O Come, O Come Emmanuel.

Jeff and the boys are all taking a little nap. I am laying on my bed listening to the church bells play, “O Come, O Come Emmanuel” and reflecting on this past year. 

It has been a difficult year. A lot of pain and loss. A lot of tears, sadness and even some anger. A lot of questioning of God’s plans for us. But as I lay here I am reminded of how much good this past year has brought us as well. I am thankful to look back and see that no matter how much hurt, pain and confusion there is in our lives sometimes, that we have a God who is always there to listen and give us endless amounts of grace. 

It is easy to allow our minds to be clouded by the hard times. I am learning how the quiet times I allow myself often bring peace and clarity. And along with peace and clarity often comes thankfulness. 

If you can’t say anything nice, talk about something else.

“[…] said we shouldn’t talk to people who are voting for Donald Trump.”

I was taken aback a bit to hear that sentence come out of Carolina’s mouth. She’s 8 and not prone to political statements of any kind, even just repeating those she hears from adults. But – much to my delight – she’s starting to take a slight interest in politics after her Papa’s successful primary re-election campaign, so part of me was a little tickled at the statement, even though I couldn’t have disagreed with her more.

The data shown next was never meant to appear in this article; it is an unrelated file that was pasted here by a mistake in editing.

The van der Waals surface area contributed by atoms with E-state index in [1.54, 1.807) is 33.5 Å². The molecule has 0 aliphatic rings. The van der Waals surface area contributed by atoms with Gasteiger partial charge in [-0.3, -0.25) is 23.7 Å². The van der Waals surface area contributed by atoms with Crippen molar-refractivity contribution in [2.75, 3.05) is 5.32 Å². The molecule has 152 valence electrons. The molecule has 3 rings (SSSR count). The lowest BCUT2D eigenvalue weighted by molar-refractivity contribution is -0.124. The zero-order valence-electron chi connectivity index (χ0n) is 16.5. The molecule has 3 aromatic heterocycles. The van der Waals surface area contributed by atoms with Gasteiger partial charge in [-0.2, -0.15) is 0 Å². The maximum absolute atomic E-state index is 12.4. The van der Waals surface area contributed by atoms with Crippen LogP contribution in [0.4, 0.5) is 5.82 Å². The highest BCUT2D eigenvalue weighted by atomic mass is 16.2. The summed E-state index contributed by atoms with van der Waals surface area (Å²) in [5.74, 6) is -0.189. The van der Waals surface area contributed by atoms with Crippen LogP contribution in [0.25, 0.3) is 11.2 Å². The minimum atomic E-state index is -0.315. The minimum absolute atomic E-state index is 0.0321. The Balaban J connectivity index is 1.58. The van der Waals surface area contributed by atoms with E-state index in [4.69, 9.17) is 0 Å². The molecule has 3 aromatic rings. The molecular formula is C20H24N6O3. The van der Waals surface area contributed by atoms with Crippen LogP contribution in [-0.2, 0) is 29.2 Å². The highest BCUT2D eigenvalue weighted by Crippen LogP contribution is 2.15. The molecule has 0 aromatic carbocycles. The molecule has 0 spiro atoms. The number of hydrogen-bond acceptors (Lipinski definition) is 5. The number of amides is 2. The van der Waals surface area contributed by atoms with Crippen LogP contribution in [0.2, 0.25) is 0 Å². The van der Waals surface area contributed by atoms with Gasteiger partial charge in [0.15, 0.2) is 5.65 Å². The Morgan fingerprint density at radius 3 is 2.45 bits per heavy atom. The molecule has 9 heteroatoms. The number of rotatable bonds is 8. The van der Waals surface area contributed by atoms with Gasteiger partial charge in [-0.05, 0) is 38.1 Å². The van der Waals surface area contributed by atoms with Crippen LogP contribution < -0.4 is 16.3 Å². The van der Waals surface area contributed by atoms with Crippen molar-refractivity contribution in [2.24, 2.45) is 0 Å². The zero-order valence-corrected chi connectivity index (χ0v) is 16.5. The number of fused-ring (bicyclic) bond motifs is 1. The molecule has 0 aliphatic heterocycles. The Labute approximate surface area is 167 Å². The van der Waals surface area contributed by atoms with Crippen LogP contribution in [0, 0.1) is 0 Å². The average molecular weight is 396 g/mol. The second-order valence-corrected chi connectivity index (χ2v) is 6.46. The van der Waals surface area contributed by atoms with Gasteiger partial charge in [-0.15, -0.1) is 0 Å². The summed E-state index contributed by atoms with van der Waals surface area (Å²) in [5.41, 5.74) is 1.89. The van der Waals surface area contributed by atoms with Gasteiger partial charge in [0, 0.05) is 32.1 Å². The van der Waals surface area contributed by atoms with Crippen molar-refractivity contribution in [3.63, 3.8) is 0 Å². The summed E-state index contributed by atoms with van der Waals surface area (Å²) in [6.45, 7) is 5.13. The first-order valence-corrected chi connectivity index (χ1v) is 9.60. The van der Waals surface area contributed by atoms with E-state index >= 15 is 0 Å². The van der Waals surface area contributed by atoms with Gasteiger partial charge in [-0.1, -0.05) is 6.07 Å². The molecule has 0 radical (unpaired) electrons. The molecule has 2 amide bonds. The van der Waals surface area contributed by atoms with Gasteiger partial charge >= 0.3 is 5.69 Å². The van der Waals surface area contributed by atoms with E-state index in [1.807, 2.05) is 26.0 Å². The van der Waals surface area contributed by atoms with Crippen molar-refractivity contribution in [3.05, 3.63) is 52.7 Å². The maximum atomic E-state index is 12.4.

“We shouldn’t talk to people who…”

Finish that sentence. I can think of lots of ways:

…who are rude.

…who are disrespectful.

…who are invading our personal space and making us feel uncomfortable.

None of those things have to do with beliefs. Don’t talk to people who you don’t agree with? Those are exactly the people we should be talking to. Look, I know this election season is acrimonious and angry and angsty. I know this presidential campaign is dividing friends and families. But we have got to keep talking.

I don’t mean arguing. I don’t mean trying to persuade people, through logical arguments or news articles from suspect news sources, to change their beliefs. I truly mean talking.

“Hi.”

“How are you?”

“Are you going to finish your French fries?”

As human beings we need connectivity. We need relationships. We need kindness. We’re seeing precious little of that during this election. I see too many people bragging about the people they’ve deleted on social media, or posting demands to “Delete me now if you believe…” Just yesterday I saw someone talk about a friend they lost over this election and I can’t think of many sillier things over which to lose a friend.

One of my least favorite things about the current political discourse in the United States is the dehumanization of the other. “Liberalism is a form of mental illness.” I actually heard a human being say this the other day. I’ve listened to a local talk radio host declare the members of local government have no morals.